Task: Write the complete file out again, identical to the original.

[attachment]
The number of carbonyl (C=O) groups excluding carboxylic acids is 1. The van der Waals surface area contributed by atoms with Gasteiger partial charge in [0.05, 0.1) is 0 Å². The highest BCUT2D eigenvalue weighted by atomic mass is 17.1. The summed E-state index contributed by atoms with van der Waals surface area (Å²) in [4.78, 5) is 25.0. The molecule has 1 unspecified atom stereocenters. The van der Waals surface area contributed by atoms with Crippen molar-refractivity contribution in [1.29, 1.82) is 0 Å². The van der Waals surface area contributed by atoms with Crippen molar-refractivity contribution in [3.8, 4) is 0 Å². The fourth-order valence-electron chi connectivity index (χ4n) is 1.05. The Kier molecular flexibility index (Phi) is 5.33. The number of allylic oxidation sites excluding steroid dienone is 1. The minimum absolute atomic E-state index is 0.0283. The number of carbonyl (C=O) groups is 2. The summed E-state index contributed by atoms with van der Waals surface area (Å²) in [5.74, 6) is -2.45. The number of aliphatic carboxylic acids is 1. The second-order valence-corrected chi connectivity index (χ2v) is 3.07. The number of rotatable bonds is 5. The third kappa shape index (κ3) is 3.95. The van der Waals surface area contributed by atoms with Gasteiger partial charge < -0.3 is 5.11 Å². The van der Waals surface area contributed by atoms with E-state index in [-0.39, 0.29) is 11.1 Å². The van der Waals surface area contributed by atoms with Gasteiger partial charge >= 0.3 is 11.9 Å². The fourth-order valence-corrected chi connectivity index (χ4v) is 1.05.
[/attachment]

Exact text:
The number of carbonyl (C=O) groups excluding carboxylic acids is 1. The van der Waals surface area contributed by atoms with Gasteiger partial charge in [0.05, 0.1) is 0 Å². The highest BCUT2D eigenvalue weighted by atomic mass is 17.1. The summed E-state index contributed by atoms with van der Waals surface area (Å²) in [4.78, 5) is 25.0. The molecule has 1 unspecified atom stereocenters. The van der Waals surface area contributed by atoms with Crippen molar-refractivity contribution in [1.29, 1.82) is 0 Å². The van der Waals surface area contributed by atoms with Crippen molar-refractivity contribution in [3.8, 4) is 0 Å². The fourth-order valence-electron chi connectivity index (χ4n) is 1.05. The Kier molecular flexibility index (Phi) is 5.33. The number of allylic oxidation sites excluding steroid dienone is 1. The minimum absolute atomic E-state index is 0.0283. The number of carbonyl (C=O) groups is 2. The summed E-state index contributed by atoms with van der Waals surface area (Å²) in [5.74, 6) is -2.45. The number of aliphatic carboxylic acids is 1. The second-order valence-corrected chi connectivity index (χ2v) is 3.07. The number of rotatable bonds is 5. The third kappa shape index (κ3) is 3.95. The van der Waals surface area contributed by atoms with Gasteiger partial charge < -0.3 is 5.11 Å². The van der Waals surface area contributed by atoms with E-state index in [-0.39, 0.29) is 11.1 Å². The van der Waals surface area contributed by atoms with Gasteiger partial charge >= 0.3 is 11.9 Å². The fourth-order valence-corrected chi connectivity index (χ4v) is 1.05.